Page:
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I would like to answer this question with

To get all of Perl's fancy formatting and keyed access to hash data, you need a (better version of this) function:

# sprintfx(FORMAT, HASHREF) - like sprintf(FORMAT, LIST) but accepts
# "%<key>$<tail>" instead of "%<index>$<tail>" in FORMAT to access the
# values of HASHREF according to <key>. Fancy formatting is done by
# passing '%<tail>', <corresponding value> to sprintf.
sub sprintfx {
  my ($f, $rh) = @_;
  $f =~ s/
     (%%)               # $1: '%%' for '%'
     |                  # OR
     %                  # start format
     (\w+)              # $2: a key to access the HASHREF
     \$                 # end key/index
     (                  # $3: a valid FORMAT tail
                        #   'everything' upto the type letter
        [^BDEFGOUXbcdefginosux]*
                        #   the type letter ('p' removed; no 'next' pos for storage)
         [BDEFGOUXbcdefginosux]
     )
    /$1 ? '%'                           # got '%%', replace with '%'
        : sprintf( '%' . $3, $rh->{$2}) # else, apply sprintf
    /xge;
  return $f;
}

but I'm ashamed of the risky/brute force approach to capturing the format string's 'tail'.

So: Is there a regular expression for the FORMAT string that you can trust?

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Are you aware that %% is not a special case in sprintf? For instance sprintf('%2%') would produce the string ' %'. –  Ven'Tatsu Apr 18 '12 at 19:59

2 Answers 2

If you're asking how to do it exactly like Perl, then consult what Perl does.

Perl_sv_vcatpvfn is sprintf format parser and evaluator. (Link to 5.14.2's implementation.)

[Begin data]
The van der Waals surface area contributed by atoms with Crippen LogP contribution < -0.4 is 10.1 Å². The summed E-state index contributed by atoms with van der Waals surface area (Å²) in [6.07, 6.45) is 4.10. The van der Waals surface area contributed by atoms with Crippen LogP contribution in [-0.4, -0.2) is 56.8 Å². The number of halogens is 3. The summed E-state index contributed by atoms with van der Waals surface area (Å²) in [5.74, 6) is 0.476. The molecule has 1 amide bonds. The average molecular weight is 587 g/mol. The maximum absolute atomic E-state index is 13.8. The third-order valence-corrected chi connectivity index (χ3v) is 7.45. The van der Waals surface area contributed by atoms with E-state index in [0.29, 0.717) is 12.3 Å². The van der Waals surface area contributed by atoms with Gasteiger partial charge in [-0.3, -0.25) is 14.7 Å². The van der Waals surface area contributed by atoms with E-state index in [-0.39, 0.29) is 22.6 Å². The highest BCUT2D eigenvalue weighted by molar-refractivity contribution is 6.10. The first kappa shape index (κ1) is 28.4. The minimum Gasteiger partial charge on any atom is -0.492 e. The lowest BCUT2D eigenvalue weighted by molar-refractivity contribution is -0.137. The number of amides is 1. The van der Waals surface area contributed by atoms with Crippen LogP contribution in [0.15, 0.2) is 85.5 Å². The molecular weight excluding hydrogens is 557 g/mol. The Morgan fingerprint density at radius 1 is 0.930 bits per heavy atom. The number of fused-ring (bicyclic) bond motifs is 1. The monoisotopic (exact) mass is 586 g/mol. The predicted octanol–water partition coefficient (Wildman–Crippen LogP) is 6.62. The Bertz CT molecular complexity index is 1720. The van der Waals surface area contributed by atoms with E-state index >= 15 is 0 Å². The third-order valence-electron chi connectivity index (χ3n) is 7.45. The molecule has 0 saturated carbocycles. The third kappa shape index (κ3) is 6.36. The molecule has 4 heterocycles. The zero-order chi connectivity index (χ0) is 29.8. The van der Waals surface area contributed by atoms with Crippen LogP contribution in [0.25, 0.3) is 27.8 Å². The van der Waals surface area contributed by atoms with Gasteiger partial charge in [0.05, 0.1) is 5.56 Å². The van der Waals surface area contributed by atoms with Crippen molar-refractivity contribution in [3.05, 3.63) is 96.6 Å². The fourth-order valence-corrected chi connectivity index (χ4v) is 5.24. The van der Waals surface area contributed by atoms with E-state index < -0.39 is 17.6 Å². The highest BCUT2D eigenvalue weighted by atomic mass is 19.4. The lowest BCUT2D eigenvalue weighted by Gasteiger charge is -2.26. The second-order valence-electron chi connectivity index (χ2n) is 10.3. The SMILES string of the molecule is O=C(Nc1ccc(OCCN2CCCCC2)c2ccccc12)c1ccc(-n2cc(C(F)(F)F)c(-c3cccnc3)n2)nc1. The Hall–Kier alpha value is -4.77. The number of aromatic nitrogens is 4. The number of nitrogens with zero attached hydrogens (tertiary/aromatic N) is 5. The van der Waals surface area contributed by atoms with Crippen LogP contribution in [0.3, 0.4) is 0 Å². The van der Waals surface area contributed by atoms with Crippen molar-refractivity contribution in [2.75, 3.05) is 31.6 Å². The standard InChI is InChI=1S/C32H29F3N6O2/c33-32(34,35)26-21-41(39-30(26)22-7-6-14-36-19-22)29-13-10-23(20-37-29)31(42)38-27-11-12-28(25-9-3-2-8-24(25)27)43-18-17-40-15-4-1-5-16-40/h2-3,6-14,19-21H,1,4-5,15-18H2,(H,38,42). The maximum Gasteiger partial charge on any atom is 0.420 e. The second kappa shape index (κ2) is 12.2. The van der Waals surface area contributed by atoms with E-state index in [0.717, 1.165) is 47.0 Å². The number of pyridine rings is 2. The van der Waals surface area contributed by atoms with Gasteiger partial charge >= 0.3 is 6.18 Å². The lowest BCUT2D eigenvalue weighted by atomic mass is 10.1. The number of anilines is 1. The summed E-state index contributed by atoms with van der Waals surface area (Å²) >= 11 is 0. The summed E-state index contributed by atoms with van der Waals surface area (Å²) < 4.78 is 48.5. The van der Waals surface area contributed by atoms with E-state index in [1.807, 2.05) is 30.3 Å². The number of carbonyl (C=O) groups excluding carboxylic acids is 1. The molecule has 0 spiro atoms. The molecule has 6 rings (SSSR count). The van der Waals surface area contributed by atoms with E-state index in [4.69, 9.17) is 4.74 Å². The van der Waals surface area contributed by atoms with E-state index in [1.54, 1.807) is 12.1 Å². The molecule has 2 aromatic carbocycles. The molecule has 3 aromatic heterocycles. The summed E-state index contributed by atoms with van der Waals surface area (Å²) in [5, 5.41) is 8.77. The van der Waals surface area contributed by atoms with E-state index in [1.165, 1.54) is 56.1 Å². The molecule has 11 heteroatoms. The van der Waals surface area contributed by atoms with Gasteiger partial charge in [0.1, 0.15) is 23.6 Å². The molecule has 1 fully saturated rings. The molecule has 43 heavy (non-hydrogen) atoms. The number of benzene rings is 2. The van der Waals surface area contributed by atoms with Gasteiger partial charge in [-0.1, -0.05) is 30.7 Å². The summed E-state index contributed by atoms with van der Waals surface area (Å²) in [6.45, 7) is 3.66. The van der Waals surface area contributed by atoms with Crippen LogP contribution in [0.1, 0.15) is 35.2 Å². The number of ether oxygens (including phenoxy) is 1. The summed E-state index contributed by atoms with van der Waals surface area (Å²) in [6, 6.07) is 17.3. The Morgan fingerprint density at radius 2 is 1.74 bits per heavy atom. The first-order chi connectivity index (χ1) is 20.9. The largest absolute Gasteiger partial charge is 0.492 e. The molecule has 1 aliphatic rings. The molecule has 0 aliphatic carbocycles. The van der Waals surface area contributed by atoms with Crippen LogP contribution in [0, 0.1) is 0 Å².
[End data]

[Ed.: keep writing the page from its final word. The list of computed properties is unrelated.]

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The acceptable format is pretty well speced out in perldoc -f sprintf. Between the '%' and the format letter, you can have:

     (\d+\$)?         # format parameter index (though this is probably
                      # incompatible with the dictionary feature)

     [ +0#-]*         # flags

     (\*?v)?          # vector flag

     \d*              # minimum width

     (\.\d+|\.\*)?    # precision or maximum width

     (ll|[lhqL])?     # size
share|improve this answer
    
The problem is that some modifiers only apply to some format specifiers. –  brian d foy Apr 18 '12 at 20:48
    
The OP is just passing the format tokens to the builtin sprintf, not trying to reimplement sprintf. If the input contains an invalid sequence, it will be handled the same was Perl's sprintf would handle it, which might be the desired behavior. –  mob Apr 18 '12 at 21:22
    
e.g., What should the output of sprintfx "%(abc)vs",{abc=>"def"}; be? Should it be %(abc)vs or is it acceptable for it to be %vs? –  mob Apr 18 '12 at 21:24

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